And getting to economics, we see this, unfortunately, among what we can call the Friedmanite or Buchananite theory of history, which is explicitly Whig to the core. The idea is that everything that existed was good to have existed, because it performed an important function. For example, in the famous Parsonian view of sociology, everything's got a function — everything fits in.
Well, I suppose you can look at things as having a function. I guess the slave master had a certain function. But the point is, was it a good function?
That's never asked, you see, because it's assumed that whatever existed should've existed. Ethics is not really mentioned, but it's implicitly derived from the fact that a given practice existed, and it existed for a certain period of time. It's sort of like an existence theory of ethics. Because if it lasted for a while, it must've been okay.
The fact that murder has lasted since the beginning of mankind (and theft, slavery, etc.) doesn't necessarily make it good, of course; it doesn't make it even functional.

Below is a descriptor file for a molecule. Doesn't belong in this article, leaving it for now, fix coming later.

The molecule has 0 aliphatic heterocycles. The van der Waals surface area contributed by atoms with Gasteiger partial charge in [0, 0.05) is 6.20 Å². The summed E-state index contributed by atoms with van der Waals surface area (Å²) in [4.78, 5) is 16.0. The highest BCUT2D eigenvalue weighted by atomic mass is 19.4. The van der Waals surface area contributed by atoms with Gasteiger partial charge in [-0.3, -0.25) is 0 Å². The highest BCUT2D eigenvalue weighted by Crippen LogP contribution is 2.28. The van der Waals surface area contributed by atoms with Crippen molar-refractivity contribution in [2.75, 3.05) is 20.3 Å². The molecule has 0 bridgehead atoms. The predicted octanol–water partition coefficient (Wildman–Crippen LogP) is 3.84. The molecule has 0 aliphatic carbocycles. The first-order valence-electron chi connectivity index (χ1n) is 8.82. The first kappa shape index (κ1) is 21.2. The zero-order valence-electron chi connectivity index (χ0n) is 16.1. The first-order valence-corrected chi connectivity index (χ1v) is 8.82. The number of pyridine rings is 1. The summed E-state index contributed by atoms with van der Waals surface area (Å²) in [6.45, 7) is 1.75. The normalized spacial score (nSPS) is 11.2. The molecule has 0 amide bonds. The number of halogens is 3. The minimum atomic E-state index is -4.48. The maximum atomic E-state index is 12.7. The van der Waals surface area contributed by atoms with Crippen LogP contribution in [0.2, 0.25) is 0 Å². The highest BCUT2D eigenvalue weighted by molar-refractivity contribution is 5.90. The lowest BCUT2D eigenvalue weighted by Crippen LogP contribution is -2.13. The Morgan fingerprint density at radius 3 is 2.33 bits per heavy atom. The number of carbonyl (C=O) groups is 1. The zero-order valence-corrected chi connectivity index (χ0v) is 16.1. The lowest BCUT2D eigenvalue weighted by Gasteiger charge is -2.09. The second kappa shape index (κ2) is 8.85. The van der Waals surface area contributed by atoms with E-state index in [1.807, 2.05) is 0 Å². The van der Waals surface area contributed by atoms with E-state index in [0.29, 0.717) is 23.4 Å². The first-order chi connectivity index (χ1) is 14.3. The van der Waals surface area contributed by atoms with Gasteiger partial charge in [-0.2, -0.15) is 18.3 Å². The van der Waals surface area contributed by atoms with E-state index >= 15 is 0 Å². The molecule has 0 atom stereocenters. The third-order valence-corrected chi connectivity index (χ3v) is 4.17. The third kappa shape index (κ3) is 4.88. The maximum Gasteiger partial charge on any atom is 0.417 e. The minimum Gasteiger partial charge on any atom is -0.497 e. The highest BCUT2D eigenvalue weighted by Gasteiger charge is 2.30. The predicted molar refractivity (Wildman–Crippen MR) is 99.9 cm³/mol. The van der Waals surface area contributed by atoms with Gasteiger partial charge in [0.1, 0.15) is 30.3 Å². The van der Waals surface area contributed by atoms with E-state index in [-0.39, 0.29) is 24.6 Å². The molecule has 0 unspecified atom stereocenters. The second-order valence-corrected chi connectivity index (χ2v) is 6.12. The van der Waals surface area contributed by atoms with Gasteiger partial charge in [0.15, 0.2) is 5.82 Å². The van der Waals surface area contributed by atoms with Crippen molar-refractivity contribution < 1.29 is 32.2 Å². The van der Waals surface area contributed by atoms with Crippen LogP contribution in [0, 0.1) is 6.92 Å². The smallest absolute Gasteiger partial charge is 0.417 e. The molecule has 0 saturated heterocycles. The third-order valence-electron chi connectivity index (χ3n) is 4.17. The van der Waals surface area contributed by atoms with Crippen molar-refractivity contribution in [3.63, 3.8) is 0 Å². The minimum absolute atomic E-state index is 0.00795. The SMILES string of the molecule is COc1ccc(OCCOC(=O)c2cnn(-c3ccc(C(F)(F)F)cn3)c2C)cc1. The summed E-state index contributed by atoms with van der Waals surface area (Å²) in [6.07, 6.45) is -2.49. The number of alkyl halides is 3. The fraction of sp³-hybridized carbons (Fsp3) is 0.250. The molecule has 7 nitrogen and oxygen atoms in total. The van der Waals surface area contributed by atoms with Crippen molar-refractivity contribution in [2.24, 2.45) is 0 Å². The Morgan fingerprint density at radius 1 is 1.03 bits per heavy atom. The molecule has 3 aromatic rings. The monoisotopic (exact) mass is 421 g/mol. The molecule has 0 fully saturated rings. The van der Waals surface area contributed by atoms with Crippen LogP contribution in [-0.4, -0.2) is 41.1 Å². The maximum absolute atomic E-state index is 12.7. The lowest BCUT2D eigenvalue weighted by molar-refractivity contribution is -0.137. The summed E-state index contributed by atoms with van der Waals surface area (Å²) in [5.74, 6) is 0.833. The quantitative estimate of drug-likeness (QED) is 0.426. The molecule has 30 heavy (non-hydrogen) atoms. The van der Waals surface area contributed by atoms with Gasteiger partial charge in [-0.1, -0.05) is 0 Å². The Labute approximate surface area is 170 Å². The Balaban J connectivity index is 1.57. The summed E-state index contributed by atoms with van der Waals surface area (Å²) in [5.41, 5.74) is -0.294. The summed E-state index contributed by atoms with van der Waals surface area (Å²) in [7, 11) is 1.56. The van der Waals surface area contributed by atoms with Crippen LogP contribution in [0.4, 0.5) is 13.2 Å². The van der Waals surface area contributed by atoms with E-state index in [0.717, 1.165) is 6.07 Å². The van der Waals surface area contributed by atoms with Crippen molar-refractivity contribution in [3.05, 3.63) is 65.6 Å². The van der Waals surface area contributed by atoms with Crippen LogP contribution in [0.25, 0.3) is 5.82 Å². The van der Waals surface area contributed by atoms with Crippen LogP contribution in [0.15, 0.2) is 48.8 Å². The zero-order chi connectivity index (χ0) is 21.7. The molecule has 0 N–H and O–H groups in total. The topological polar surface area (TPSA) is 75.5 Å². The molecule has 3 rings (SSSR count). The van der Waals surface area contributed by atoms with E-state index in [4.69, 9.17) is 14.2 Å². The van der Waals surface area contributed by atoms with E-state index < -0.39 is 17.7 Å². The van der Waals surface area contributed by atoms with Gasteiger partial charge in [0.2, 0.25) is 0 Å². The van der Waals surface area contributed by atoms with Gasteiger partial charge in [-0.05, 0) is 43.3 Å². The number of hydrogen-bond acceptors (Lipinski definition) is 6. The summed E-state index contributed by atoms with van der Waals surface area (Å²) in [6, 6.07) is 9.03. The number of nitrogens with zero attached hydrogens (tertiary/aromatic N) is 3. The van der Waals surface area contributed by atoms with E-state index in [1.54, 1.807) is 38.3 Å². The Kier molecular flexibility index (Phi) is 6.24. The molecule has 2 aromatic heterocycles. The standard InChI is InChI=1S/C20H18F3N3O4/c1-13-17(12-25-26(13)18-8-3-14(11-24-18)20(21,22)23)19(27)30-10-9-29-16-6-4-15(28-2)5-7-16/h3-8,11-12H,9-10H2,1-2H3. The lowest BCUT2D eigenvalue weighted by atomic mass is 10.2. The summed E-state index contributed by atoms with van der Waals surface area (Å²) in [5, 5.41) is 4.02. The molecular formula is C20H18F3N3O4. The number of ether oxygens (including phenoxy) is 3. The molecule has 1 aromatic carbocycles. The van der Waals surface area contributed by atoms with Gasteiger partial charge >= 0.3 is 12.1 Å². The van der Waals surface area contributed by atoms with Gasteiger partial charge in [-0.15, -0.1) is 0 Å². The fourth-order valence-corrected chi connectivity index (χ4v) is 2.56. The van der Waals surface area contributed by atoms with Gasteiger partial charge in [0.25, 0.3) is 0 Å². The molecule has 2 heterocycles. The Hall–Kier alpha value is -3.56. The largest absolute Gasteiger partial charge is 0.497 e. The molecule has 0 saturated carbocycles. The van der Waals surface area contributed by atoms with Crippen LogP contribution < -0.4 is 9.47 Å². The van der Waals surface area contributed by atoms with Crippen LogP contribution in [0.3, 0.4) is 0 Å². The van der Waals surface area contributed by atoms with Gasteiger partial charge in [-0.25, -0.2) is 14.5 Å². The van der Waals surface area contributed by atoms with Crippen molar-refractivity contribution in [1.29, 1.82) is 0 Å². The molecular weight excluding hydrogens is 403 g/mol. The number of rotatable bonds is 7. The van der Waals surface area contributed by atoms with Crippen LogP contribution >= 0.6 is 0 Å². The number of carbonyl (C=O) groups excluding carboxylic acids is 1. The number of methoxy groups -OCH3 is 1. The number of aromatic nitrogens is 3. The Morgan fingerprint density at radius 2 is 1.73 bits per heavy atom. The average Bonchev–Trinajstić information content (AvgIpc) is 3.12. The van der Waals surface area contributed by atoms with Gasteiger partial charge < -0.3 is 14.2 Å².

Or we can look at it this way: Functional from whose perspective? From the perspective of the robber or the robbed?
At any rate, this Whig theory of history permeates economic history in particular. The worst example I know of is a book by Ekelund and Tollison — distinguished public choicers, Buchananites. The book is called Mercantilism as a Rent-Seeking Society.
Now, they don't pretend to do any historical research at all, and they're up front about that. They take Eli Heckscher's great book on mercantilism and simply engage in exegesis of it. Heckscher was magnificent. He wrote this book about 80 years ago, and there have been some advances since then, but we don't have to deal with that here.
What I'm interested in here is the Ekelund and Tollison method of analyzing stuff. They say that mercantilism is essentially a rationale for seeking monopoly privileges on the part of the merchants and the bureaucrats, etc.
I agree with that, except for the fact they use the word "rent-seeking," which I'm extremely critical of. This is something I hope to get back to later on, but it derives from the Ricardian theory of "rent," which is still extant, is still permeating, is still unfortunately dominant, based on the idea that rent is a differential, which can be easily taxed away: it's a nonproductive surplus, so to speak, and therefore can be taxed. That's like saying if Dustin Hoffman is making $1 million a year and Joe Zilch, another actor, is making $10,000 a year, the differential — Hoffman's $990,000 — can be taxed away without decreasing his productivity or our enjoyment.